Meghan Markle and Prince Harry are proving yet again why they are the exact kind of royals we need, opening up about their heartbreaking loss in a bid to bring peopole together and to help others realise they aren’t alone in their suffering.
In a first-person essay for the New York Times, Markle detailed the “unbearable grief” the couple suffered following losing their second child to a miscarriage in July.
Markle said she was holding the couple’s 18-month-old son, Archie Harrison, when she felt a “sharp cramp” and dropped to the floor holding Archie in her arms. “I knew, as I clutched my firstborn child, that I was losing my second,” she wrote.
“Hours later, I lay in a hospital bed, holding my husband’s hand. I felt the clamminess of his palm and kissed his knuckles, wet from both our tears. Staring at the cold white walls, my eyes glazed over. I tried to imagine how we’d heal,” she continued.
“Losing a child means carrying an almost unbearable grief, experienced by many but talked about by few. In the pain of our loss, my husband and I discovered that in a room of 100 women, 10 to 20 of them will have suffered from miscarriage. Yet despite the staggering commonality of this pain, the conversation remains taboo, riddled with (unwarranted) shame, and perpetuating a cycle of solitary mourning.”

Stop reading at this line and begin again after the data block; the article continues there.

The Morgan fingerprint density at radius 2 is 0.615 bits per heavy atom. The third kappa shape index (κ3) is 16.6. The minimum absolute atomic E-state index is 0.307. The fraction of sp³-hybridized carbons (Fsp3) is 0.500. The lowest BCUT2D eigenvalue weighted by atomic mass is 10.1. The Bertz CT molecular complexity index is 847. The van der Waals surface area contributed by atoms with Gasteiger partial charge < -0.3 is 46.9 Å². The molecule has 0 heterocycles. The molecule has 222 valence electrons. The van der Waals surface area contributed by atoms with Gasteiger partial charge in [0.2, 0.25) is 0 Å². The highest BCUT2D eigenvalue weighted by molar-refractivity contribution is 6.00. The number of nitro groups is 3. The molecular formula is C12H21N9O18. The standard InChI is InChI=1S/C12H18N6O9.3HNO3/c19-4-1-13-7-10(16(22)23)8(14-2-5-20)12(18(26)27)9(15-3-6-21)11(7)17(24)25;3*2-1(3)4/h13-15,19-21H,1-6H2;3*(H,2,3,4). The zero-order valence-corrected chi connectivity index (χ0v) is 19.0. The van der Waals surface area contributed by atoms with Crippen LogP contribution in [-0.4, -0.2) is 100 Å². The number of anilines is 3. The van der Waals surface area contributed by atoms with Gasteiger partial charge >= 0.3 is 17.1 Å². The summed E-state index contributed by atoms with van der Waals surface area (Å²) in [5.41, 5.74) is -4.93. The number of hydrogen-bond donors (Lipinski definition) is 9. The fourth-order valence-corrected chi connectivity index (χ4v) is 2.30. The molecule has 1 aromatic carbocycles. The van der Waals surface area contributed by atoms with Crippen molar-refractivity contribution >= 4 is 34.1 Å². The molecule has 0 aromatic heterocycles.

Markle went on to write about the intensity of the year we’ve all collectively had, referencing the Black Lives Matter movement, the pandemic and the US Presidential election. “This year has brought so many of us to our breaking points. Loss and pain have plagued every one of us in 2020, in moments both fraught and debilitating,” she wrote.
“It seems we no longer agree on what is true. We aren’t just fighting over our opinions of facts; we are polarised over whether the fact is, in fact, a fact. We are at odds over whether science is real. We are at odds over whether an election has been won or lost. We are at odds over the value of compromise.”
Markle referenced the moment a journalist asked her whether she was ok back when she and Prince Harry were touring Africa, saying that the question made her realise how little she’d been asked it. She wrote that she wants people to commit to asking others whether they are ok now more than ever and that though we may be physcially distanced at the moment, “the truth is that we are more connected than ever because of all we have individually and collectively endured this year.”